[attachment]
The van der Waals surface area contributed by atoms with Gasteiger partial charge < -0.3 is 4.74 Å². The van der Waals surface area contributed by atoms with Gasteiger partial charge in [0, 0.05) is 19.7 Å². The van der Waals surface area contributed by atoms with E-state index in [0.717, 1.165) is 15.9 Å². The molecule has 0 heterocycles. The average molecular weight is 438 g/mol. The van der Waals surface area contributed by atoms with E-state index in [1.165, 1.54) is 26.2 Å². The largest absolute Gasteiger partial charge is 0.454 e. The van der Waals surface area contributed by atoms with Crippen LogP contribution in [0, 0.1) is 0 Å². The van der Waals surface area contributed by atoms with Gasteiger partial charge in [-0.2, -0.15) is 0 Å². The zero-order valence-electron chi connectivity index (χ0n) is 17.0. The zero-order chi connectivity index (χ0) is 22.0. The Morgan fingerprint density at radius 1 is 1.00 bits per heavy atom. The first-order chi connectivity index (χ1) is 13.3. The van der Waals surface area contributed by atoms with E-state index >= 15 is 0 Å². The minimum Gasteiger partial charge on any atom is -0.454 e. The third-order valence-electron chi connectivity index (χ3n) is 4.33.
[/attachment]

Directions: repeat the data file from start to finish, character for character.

The van der Waals surface area contributed by atoms with Gasteiger partial charge < -0.3 is 4.74 Å². The van der Waals surface area contributed by atoms with Gasteiger partial charge in [0, 0.05) is 19.7 Å². The van der Waals surface area contributed by atoms with E-state index in [0.717, 1.165) is 15.9 Å². The molecule has 0 heterocycles. The average molecular weight is 438 g/mol. The van der Waals surface area contributed by atoms with E-state index in [1.165, 1.54) is 26.2 Å². The largest absolute Gasteiger partial charge is 0.454 e. The van der Waals surface area contributed by atoms with Crippen LogP contribution in [0, 0.1) is 0 Å². The van der Waals surface area contributed by atoms with Gasteiger partial charge in [-0.2, -0.15) is 0 Å². The zero-order valence-electron chi connectivity index (χ0n) is 17.0. The zero-order chi connectivity index (χ0) is 22.0. The Morgan fingerprint density at radius 1 is 1.00 bits per heavy atom. The first-order chi connectivity index (χ1) is 13.3. The van der Waals surface area contributed by atoms with E-state index >= 15 is 0 Å². The minimum Gasteiger partial charge on any atom is -0.454 e. The third-order valence-electron chi connectivity index (χ3n) is 4.33.